Tuesday, January 5, 2021

22 of my most intriguing NHL names to watch this season

We’re a week away from the start of one of the most fascinating seasons in NHL history. We’ve got one-time-only divisions where teams will only play each other, an old school playoff format, and a 56-game schedule, we hope. No All-Star Game, no bye weeks, and at least to start with, no fans in most of the buildings. How it’s all going to play out? I have no idea, and neither do you, and that’s what’s going to make it great. Or horrible. We’ll see.

It all makes for one of the most intriguing seasons in modern NHL history. So today, I’m going to celebrate the unknown by building a roster of the most intriguing players heading into this season. We’ll go 12 forwards, six defensemen and two goalies, then add a coach and a GM, with a limit of one selection per team. That’s pretty much it as far as the rules here; if you’re looking for a more thought-out selection criteria than my going, “Oh yeah, that guy, I wonder how that’s going to go” then I’m not sure what to tell you. It’s early, manage your expectations.

We’ll do this like any well-constructed roster, and build from the net out.


Marc-Andre Fleury, Golden Knights

We’ll start with an entry that would have surprised anyone who just time-travelled ahead from last summer — not because Fleury is on this list, but because he’s there as a Golden Knight. There was a time when a divorce between Vegas and their first franchise player seemed inevitable, what with the whole “my agent is commissioning artwork of my team stabbing me in the back” story. If they were being honest, both sides might have preferred that. But with two years of a $7 million cap hit left on his deal, there were no takers. And so, even with Robin Lehner back as the presumed starter, everyone is apparently going to turn the page and start the season as friends.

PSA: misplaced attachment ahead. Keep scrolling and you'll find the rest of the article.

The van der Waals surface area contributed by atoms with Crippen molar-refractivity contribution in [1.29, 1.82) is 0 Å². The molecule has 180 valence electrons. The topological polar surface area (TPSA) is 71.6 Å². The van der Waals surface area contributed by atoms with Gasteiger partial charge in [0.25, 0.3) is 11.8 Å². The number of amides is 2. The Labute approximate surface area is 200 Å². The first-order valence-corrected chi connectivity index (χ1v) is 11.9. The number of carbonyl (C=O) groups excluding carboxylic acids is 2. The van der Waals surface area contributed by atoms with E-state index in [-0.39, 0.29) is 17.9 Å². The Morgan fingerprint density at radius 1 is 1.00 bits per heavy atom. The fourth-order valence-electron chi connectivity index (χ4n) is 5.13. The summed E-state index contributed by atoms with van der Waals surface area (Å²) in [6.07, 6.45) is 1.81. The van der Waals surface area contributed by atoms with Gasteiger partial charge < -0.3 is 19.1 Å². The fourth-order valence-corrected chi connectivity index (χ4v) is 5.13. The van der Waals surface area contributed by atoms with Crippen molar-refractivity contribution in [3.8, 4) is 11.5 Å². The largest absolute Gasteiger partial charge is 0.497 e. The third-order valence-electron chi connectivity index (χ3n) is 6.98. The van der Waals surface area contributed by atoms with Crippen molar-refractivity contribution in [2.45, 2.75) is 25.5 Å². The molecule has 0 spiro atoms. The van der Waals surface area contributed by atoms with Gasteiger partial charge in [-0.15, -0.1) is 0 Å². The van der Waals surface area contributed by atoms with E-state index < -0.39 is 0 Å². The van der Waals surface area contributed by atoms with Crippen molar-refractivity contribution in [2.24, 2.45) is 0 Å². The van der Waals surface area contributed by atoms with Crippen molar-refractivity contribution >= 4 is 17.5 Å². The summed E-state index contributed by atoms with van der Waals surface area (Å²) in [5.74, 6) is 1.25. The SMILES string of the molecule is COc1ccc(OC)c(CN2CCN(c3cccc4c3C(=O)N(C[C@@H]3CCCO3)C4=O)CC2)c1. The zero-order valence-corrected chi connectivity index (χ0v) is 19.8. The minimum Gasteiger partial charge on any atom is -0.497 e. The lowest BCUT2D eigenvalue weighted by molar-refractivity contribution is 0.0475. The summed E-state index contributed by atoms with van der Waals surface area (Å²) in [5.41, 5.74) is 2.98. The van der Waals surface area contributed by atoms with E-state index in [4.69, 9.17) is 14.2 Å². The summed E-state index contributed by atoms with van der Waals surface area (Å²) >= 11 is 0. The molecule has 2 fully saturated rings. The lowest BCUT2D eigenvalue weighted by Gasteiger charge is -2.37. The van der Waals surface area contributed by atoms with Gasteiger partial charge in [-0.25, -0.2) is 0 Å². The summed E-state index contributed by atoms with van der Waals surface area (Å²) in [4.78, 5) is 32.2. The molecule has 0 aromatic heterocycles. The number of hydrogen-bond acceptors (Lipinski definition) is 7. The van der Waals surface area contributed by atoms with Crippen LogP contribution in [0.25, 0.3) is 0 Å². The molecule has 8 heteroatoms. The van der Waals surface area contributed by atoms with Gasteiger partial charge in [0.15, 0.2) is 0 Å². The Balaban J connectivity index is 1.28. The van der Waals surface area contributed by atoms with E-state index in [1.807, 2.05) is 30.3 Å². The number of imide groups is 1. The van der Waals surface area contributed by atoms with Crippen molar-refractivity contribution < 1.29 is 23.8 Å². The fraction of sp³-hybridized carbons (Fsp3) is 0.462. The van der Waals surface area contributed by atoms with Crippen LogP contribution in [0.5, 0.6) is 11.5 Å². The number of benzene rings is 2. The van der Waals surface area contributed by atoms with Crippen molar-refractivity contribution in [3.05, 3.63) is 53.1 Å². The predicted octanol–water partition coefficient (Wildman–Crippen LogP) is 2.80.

Will it stay that way? And if not, how does it play out? Fleury’s been one of the most popular players in the league for the better part of a decade, and it would be kind of fascinating to see him go for the full heel turn. But even if the situation is decidedly less dramatic, there’s still some volatility here for a team that starts the year among the Stanley Cup favorites.

Collin Delia, Kevin Lankinen and Malcolm Subban, Blackhawks

OK, that’s three guys instead of one, so I’m already cheating. But this spot is really going to whichever one of the Hawks’ goalies emerges as a legitimate starter. If any of them do.

It’s been a while since we’ve seen a team go into a season without a single established NHL goalie on the roster, and it seems like a recipe for disaster, especially after an offseason in which goaltenders were switching teams all across the league. Then again, the closest recent comparison may be last year’s Blue Jackets, and that worked out pretty well. That team had Joonas Korpisalo, who’d been in the league for four years, so it wasn’t as extreme as what the Hawks are doing, but if you’re a Hawks fan looking for optimism, it’s a decent start. And decent starts might be in short supply in Chicago this year.

Honorable mentions: Thomas Griess arrives in Detroit to test the theory of just how much of a difference a solid goaltender can make to a bad team; the Ilya Sorokin era begins for the Islanders, even as we’re not sure how much he’ll play or how long it might take him to push theoretical mentor Semyon Varlamov into a timeshare, if not a role as his backup (or trade bait).

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